• The testing email holder needs to accept the invite, and once accepted, the app can be installed on the device.
Tip: To publish an app on the Play Store, in the Google Dashboard, finish the steps under Set up your app. These steps are required before releasing the app on the Play Store for the first time. You'll have to provide details like a link to a privacy policy, a target audience, data safety and so on.

Complete app store listing: To prepare the app for store listing, see Create app store assets on how to create screenshots and previews.

Promoting a testing release

To promote our internal test release version to alpha, in Google Play Store Console:

  • Go to internal testing and click Promote release.
  • Open the dropdown menu and click Closes testing > Closed testing - Alpha.


Add Google Service Account permissions key

From now on, we can use EAS Submit to automate releases and avoid the manual process. To do that, we need to add the service account key to our project's eas.json.

After following the Google Service Account guide steps, we can use the downloaded JSON key:

  • Open our project and copy the JSON file from the Google Service Account to the project's root directory.
  • To secure sensitive data, ensure this file is excluded from version control by listing it in our .gitignore.


Internal release

Let's add the path to the Google Service Account file path in eas.json.

  • Under submit.production profile, add android.serviceAccountKeyPath and the relative file path as its value:
  %%placeholder-start%%... %%placeholder-end%%
  "submit": {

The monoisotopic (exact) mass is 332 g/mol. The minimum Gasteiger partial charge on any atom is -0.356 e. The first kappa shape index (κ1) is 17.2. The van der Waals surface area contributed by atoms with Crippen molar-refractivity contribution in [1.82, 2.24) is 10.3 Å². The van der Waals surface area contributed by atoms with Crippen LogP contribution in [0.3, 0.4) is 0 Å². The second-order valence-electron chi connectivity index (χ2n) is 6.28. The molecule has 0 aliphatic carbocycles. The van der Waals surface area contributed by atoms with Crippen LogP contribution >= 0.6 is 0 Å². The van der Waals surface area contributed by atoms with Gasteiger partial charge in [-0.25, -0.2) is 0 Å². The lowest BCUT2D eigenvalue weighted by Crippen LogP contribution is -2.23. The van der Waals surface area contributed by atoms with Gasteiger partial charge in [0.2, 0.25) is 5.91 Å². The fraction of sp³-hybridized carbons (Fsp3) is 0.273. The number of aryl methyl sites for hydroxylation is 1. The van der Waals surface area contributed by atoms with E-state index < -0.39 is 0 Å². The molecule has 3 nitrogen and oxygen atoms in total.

"production": {
      "android": {
        "serviceAccountKeyPath": "./service-account-file.json",
        "track": "internal"

In the above snippet, we're also adding track property and setting its value to internal. This will enable the eas submit command to upload our production build and release it for internal testing on the Google Play Store.

  • Now run the eas submit command to release a new internal testing version:
eas submit --platform android
  • This command will automatically create a new internal release version in Google Play Console:


Production release

To release the app for production:

  • Change the value for track to production in eas.json:
  %%placeholder-start%%... %%placeholder-end%%
  "submit": {
    "production": {
      "android": {
        "serviceAccountKeyPath": "./service-account-file.json",
        "track": "production"
  • We can also use the same EAS Build we did for the internal testing release. Run the eas submit command to release to the Play Store:
eas submit -platform android
  • To create a track and submit our app to the Google Play Store's review process, we need to Release > Production and under Releases, select the build we want to send for review.


Automated release

For subsequent releases in future, we can streamline the process by combining build creation and Play Store submission into a single step by using the --auto-submit flag with eas build:

eas build --platform android --auto-submit


Chapter 8: Create a production build for Android

We successfully created a production-ready Android build, discussed manual and automated uploading to Google Play Store using eas submit, and automated the release process with the --auto-submit.

In the next chapter, learn about the process of creating a production build for iOS.

Next: Create a production build for iOS